Recently I've been playing around with getting Linux to run on my HP9000/340 (this is an 680x0 workstation; don't confuse it with the later series using PA-RISC CPUs.) Phil Blundell has done a lot of the work here, getting the thing to run at all; you can download suitable patches and so forth from his page on the port.
Note that this port is still in the very early stages; there are currently no drivers, and so there's no way to mount a filesystem. Also it only currently works on 16MB HP9000/340s; feel free to help find and fix these machine-dependencies!
My contributions have been more modest; I've been working on the serial driver, since I have no monitor and have to use a serial console. I'm also the person who ported the rbootd daemon to Linux; you can obtain that from my page about booting NetBSD on these machines; much of the configuration and booting method is currently the same for Linux. In order to try to boot a kernel, you need to set up rbootd, bootparamd, and RARP exactly as for NetBSD. However, instead of putting the NetBSD root filesystem and kernel image in the NFS-exported directory, you put a suitably altered Linux kernel image there.
The NetBSD bootloader doesn't understand ELF binaries, so it's necessary to turn the vmlinux image into something that can be loaded by it. To do this I use a simple Perl script in conjunction with (a modified version of) Phil's genaout program. [If you don't happen to have Perl then (a) why not? and (b) you can easily translate the script into something else or do it by hand; it's pretty simple...]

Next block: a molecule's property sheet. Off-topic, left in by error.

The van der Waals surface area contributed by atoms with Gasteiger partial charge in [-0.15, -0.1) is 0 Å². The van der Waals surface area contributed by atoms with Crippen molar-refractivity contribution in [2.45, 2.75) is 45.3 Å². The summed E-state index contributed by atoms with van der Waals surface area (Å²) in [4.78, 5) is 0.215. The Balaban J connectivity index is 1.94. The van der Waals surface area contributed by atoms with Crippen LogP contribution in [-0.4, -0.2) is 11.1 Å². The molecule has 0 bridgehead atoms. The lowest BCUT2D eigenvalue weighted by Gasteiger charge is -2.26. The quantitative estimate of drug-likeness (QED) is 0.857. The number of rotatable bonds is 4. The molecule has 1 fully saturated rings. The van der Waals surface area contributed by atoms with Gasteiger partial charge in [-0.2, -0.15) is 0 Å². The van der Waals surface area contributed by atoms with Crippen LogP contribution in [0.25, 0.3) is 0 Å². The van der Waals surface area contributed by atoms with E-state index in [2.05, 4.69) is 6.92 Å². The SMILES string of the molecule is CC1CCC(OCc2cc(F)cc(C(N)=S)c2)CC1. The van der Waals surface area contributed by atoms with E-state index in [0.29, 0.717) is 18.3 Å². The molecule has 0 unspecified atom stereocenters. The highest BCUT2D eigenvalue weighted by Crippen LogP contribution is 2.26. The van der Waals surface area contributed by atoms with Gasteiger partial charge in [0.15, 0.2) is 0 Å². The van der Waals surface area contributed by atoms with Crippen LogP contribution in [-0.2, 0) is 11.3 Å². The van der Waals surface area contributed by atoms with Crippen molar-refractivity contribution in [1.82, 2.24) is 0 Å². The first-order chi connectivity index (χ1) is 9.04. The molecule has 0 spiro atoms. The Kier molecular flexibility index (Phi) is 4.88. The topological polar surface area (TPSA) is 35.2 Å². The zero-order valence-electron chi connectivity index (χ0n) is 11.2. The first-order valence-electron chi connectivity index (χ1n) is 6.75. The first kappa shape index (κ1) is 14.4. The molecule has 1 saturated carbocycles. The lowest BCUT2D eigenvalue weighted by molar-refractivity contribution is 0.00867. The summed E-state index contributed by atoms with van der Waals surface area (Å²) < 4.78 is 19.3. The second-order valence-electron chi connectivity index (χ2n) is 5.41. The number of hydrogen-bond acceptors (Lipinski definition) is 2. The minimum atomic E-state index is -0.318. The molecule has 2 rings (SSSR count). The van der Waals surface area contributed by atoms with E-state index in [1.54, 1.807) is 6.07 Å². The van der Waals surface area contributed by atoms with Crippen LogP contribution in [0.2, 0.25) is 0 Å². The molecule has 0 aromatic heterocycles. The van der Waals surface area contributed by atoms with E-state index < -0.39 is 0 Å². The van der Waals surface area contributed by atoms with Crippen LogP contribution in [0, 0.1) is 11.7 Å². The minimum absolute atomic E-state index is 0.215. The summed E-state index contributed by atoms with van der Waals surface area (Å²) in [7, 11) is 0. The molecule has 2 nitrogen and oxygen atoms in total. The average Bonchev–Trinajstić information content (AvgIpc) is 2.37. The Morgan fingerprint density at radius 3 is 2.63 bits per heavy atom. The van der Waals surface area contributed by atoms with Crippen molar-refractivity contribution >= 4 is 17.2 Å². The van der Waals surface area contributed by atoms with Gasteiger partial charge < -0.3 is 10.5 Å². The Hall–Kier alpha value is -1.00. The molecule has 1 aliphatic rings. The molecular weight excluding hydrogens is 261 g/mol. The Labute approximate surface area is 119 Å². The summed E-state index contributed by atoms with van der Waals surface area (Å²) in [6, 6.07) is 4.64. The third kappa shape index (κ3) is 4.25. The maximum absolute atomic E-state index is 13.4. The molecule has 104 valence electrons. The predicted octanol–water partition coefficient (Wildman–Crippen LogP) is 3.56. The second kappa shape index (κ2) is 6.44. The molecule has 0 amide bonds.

NB: the bootloader understands gzipped files: just gzip the output of fixupimage and call it netbsd.gz...
Oh yes, to compile the kernel you'll need a crosscompiler and set of cross-binutils, unless you're running a different Linux/m68k system. Debian, my distribution of choice, provides gcc-m68k-linux and binutils-m68k-linux packages which are sufficient for this; if you're running something else then I'm afraid you'll have to compile a cross version of gcc yourself (it's pretty easy if you read the documentation.)
Finally, I've produced some patches which are intended to be applied after Phil Blundell's patches. These provide:
I've also been hacking together an ethernet driver. It's currently not working, but here's the source anyway:
The current situation is that it will transmit packets but doesn't receive any, for some reason [it doesn't ever generate RX interrupts, although it will generate TX interrupts...] Also, there are some issues with precisely what the interface between the generic and specific routines ought to be.